My bleed was 7 years ago now but I still remember how hard it was returning to work - the noise and bright lights in an open plan office left me exhausted and fuzzy headed. 


I had originally been given a phased return plan to be back to full time hours by the end of 4 weeks. I knew this was not achievable and asked to see occupational health who advised I go back with an open ended plan to increase hours as I felt able.


My HR person was not happy with this - they said they would go along with it but it was important that I make progress every week. The first week I did 4 hours each on a Monday, Wednesday and Friday. The second week I upped it to 5 hours a day for the 3 days and the third week upped it to 6 hours a day for the 3 days.


I felt absolutely dreadful after 3 weeks of working. I had a meeting with HR every Monday to review how things were going and on that fourth week told them I thought I had gone too quickly and needed to reduce back down to 5 hours a day for a while. I had also been asking from the beginning to move my desk to a quieter darker space but nothing had been done about it.


HR seemed exasperated with me and even commented that maybe I'd never be able to do my job. It was ridiculous and all so stressful - I just ended up taking sick leave for another 6 weeks. When I returned I made sure that I stuck to what was comfortable for me. Luckily they backed off and just let me get on with it. I still work successfully for the same company but I never got back to full time hours.


I hope your workplace do support you. Make sure you talk to them if you are struggling. Don't just try to soldier on.


Take care. X


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Hi DeniseV...Welcome to BTG..I think it is nearly impossible for others to understand  what a recovering brain feels like...While we all recover differently those of us here know the struggle in one fashion or another which is why reading what others have written is so helpful to us.  


I am 5 years out and went back to work, probably too early.  I worried if I was performing up to my old self, it was stressful.  I worked three 8 hour shifts but they were overnights which I think made it all worse.  That being said, go slowly, listen to your brain...I think our brain tells us when we over do it and need to sleep or rest or just slow the pace. 


I am sorry you have some doctors question you in a way that makes you feel badly.  You are not a drama queen, just a lady trying to heal and live life :) 

My thoughts are with you.




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  • 1 month later...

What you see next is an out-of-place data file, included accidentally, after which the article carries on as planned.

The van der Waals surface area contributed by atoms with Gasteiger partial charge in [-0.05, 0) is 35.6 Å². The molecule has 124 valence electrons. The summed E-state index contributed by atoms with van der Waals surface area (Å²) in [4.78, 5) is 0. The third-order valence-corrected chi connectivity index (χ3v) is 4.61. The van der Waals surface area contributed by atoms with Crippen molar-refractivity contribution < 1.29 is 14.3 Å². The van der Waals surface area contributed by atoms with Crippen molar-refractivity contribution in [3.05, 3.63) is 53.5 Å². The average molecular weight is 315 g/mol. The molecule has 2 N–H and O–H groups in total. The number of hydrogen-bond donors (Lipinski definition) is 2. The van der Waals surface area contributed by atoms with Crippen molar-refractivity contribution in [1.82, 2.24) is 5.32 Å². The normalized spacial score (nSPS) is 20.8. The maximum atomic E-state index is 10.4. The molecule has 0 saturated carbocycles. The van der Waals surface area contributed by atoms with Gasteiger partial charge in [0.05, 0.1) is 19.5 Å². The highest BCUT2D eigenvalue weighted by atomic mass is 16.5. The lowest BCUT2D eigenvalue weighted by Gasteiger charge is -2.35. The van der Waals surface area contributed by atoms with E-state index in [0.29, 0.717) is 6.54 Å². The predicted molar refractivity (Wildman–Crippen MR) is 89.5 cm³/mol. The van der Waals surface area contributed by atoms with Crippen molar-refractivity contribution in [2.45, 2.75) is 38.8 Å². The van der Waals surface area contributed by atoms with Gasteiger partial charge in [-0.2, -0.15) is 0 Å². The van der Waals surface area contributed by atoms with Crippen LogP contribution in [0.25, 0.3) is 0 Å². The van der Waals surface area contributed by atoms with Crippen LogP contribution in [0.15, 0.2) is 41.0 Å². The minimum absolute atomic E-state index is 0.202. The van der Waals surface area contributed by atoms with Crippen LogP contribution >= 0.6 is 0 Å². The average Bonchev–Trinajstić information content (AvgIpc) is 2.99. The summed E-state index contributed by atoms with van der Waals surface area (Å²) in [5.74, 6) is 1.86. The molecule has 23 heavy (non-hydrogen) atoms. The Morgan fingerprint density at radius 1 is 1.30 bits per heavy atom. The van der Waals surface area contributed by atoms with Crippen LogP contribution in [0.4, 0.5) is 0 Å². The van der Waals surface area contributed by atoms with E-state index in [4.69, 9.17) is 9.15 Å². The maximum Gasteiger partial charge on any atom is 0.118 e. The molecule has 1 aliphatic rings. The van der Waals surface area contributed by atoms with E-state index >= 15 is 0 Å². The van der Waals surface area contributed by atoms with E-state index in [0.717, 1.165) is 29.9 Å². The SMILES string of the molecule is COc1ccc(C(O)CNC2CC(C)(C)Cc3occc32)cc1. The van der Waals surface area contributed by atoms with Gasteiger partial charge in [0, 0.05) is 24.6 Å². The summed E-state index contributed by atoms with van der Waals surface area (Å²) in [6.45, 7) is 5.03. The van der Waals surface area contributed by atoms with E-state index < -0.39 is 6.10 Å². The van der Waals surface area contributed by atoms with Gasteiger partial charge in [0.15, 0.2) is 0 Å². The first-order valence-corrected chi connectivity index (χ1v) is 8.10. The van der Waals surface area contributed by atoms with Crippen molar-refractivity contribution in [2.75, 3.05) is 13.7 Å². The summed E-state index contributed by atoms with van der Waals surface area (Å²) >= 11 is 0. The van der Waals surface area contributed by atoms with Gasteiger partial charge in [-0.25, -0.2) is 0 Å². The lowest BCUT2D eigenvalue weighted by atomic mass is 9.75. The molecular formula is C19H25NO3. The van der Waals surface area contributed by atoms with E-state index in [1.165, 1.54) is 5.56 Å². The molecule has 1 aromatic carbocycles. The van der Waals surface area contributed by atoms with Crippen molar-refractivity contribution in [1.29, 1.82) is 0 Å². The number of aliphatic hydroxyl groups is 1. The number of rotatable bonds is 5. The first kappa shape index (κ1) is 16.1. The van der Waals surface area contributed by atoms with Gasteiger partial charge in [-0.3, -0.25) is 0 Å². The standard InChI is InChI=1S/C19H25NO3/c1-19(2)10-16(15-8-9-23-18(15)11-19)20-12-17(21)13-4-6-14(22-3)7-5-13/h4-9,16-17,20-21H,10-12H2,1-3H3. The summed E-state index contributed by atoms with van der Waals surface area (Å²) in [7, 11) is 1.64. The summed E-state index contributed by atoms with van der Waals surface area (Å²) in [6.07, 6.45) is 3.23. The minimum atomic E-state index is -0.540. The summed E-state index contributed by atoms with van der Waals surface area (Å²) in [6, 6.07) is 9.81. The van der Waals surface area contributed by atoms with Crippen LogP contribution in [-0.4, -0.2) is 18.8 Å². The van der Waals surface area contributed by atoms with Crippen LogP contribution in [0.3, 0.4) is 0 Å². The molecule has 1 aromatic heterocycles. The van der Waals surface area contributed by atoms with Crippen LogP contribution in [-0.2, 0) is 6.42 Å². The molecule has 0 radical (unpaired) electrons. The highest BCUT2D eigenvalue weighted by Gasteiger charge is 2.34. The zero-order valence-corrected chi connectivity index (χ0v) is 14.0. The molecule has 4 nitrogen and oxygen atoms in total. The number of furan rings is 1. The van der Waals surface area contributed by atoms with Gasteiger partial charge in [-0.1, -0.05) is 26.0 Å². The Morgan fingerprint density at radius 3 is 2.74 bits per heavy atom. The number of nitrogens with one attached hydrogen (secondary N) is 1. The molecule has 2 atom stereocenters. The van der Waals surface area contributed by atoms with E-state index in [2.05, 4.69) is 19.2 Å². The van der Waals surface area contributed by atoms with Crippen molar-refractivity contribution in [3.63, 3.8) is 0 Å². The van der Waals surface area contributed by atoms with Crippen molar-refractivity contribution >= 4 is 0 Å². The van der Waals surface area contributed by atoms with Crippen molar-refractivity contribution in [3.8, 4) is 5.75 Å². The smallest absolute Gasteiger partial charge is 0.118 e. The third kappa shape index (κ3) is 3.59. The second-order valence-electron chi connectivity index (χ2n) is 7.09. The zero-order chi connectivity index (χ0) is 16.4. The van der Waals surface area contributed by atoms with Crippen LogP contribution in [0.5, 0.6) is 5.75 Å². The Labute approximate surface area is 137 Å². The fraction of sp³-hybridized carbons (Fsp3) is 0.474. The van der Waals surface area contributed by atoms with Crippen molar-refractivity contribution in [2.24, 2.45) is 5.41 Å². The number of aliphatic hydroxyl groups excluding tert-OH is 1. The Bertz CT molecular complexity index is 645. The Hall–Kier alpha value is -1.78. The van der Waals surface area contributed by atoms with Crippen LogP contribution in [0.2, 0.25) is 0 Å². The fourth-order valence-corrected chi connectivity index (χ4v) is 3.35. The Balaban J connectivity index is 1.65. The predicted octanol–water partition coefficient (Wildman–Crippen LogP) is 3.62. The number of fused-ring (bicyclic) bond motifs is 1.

Hi Denise, I hope you don't mind me commenting on your post but I'm having some of the same experiences as you this week and thought it might be better just to join in the conversation here rather than starting a new thread..

I've had some lovely support on here already, and reading back through this forum has been really helpful when I've felt alone in this whole experience. Thank you again so much to everyone who so thoughtfully responds to us. 

I won't repeat my whole experience as I wrote a long post on the Intro Yourself section but I had my NASAH on 19th Dec, so I'm just over 3 months out. I started going back to work about 3-4 weeks ago, on a phased return, starting on 2 days a week for the first month or so and then I plan on increasing to 3 days after Easter if things are going well.


It started off really well and I loved being back. Despite it being tiring it felt like a dose of structure and normality in my week after 3 months of not working (which I had found really weird as work had been pretty all-consuming before the bleed!).

However this past week I've taken a nose-dive. It could be a number of factors, including that my sleep is poor again, and I had one quite full-on day over the past weekend where I actually had to accompany a friend to the same hospital I had been admitted to, and sat with her in A&E til 3am with a complex but very different ongoing brain situation she is dealing with, very strange coincidental timing (it was all a bit triggering if I'm honest!). That whole experience may have knocked me a bit. 


Anyway the last 2 days I've been SO wiped out, I haven't been able to manage even my reduced hours and have spent all of today in bed. My already-constant tinnitus has become deafening at times despite just being at home quietly really, I am getting little sharp stabbing headaches and all the really odd 'stinging' /icy sensations all over my head inside my skull again.